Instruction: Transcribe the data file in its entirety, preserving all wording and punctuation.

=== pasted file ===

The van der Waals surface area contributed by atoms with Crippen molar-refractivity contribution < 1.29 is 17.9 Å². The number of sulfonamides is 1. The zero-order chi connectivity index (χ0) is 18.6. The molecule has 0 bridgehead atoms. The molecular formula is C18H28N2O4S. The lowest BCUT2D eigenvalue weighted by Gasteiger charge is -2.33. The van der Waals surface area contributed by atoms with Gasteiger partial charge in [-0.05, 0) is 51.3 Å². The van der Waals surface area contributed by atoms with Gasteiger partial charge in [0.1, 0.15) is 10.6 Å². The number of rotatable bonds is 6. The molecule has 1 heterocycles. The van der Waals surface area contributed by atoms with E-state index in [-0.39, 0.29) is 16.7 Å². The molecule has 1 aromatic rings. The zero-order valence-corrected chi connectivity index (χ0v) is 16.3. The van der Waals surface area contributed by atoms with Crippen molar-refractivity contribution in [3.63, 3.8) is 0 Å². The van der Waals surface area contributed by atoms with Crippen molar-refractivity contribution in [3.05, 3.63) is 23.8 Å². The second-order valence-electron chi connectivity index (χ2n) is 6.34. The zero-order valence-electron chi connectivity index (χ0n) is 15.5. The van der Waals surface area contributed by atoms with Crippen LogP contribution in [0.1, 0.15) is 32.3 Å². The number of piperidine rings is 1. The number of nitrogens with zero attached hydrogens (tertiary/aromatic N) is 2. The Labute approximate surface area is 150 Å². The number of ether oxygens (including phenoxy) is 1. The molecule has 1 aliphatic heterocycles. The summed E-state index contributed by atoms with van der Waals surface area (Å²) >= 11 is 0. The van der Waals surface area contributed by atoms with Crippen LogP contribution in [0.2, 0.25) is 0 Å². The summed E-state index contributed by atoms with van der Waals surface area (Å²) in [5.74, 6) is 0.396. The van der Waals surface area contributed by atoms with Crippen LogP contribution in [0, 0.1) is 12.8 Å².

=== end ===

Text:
The van der Waals surface area contributed by atoms with Crippen molar-refractivity contribution < 1.29 is 17.9 Å². The number of sulfonamides is 1. The zero-order chi connectivity index (χ0) is 18.6. The molecule has 0 bridgehead atoms. The molecular formula is C18H28N2O4S. The lowest BCUT2D eigenvalue weighted by Gasteiger charge is -2.33. The van der Waals surface area contributed by atoms with Gasteiger partial charge in [-0.05, 0) is 51.3 Å². The van der Waals surface area contributed by atoms with Gasteiger partial charge in [0.1, 0.15) is 10.6 Å². The number of rotatable bonds is 6. The molecule has 1 heterocycles. The van der Waals surface area contributed by atoms with E-state index in [-0.39, 0.29) is 16.7 Å². The molecule has 1 aromatic rings. The zero-order valence-corrected chi connectivity index (χ0v) is 16.3. The van der Waals surface area contributed by atoms with Crippen molar-refractivity contribution in [3.63, 3.8) is 0 Å². The van der Waals surface area contributed by atoms with Crippen molar-refractivity contribution in [3.05, 3.63) is 23.8 Å². The second-order valence-electron chi connectivity index (χ2n) is 6.34. The zero-order valence-electron chi connectivity index (χ0n) is 15.5. The van der Waals surface area contributed by atoms with Crippen LogP contribution in [0.1, 0.15) is 32.3 Å². The number of piperidine rings is 1. The number of nitrogens with zero attached hydrogens (tertiary/aromatic N) is 2. The Labute approximate surface area is 150 Å². The number of ether oxygens (including phenoxy) is 1. The molecule has 1 aliphatic heterocycles. The summed E-state index contributed by atoms with van der Waals surface area (Å²) >= 11 is 0. The van der Waals surface area contributed by atoms with Crippen LogP contribution in [0.2, 0.25) is 0 Å². The summed E-state index contributed by atoms with van der Waals surface area (Å²) in [5.74, 6) is 0.396. The van der Waals surface area contributed by atoms with Crippen LogP contribution in [0, 0.1) is 12.8 Å².